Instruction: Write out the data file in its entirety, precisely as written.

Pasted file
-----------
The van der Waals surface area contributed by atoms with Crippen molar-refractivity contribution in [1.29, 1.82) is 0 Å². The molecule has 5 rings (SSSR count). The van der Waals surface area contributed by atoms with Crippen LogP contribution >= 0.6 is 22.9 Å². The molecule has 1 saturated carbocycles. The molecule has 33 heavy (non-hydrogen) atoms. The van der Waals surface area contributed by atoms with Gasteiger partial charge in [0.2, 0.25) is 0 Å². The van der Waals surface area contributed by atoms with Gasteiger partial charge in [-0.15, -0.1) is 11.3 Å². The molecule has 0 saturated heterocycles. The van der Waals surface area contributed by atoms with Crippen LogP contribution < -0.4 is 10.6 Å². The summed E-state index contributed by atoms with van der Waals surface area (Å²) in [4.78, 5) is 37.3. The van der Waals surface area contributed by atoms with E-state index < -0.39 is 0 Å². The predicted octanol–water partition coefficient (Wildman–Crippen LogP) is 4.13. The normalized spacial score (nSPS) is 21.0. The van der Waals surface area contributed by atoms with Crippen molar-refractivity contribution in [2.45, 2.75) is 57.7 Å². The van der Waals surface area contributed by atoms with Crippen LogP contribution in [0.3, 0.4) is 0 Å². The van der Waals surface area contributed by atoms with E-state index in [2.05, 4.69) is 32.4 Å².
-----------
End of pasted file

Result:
The van der Waals surface area contributed by atoms with Crippen molar-refractivity contribution in [1.29, 1.82) is 0 Å². The molecule has 5 rings (SSSR count). The van der Waals surface area contributed by atoms with Crippen LogP contribution >= 0.6 is 22.9 Å². The molecule has 1 saturated carbocycles. The molecule has 33 heavy (non-hydrogen) atoms. The van der Waals surface area contributed by atoms with Gasteiger partial charge in [0.2, 0.25) is 0 Å². The van der Waals surface area contributed by atoms with Gasteiger partial charge in [-0.15, -0.1) is 11.3 Å². The molecule has 0 saturated heterocycles. The van der Waals surface area contributed by atoms with Crippen LogP contribution < -0.4 is 10.6 Å². The summed E-state index contributed by atoms with van der Waals surface area (Å²) in [4.78, 5) is 37.3. The van der Waals surface area contributed by atoms with E-state index < -0.39 is 0 Å². The predicted octanol–water partition coefficient (Wildman–Crippen LogP) is 4.13. The normalized spacial score (nSPS) is 21.0. The van der Waals surface area contributed by atoms with Crippen molar-refractivity contribution in [2.45, 2.75) is 57.7 Å². The van der Waals surface area contributed by atoms with Crippen LogP contribution in [0.3, 0.4) is 0 Å². The van der Waals surface area contributed by atoms with E-state index in [2.05, 4.69) is 32.4 Å².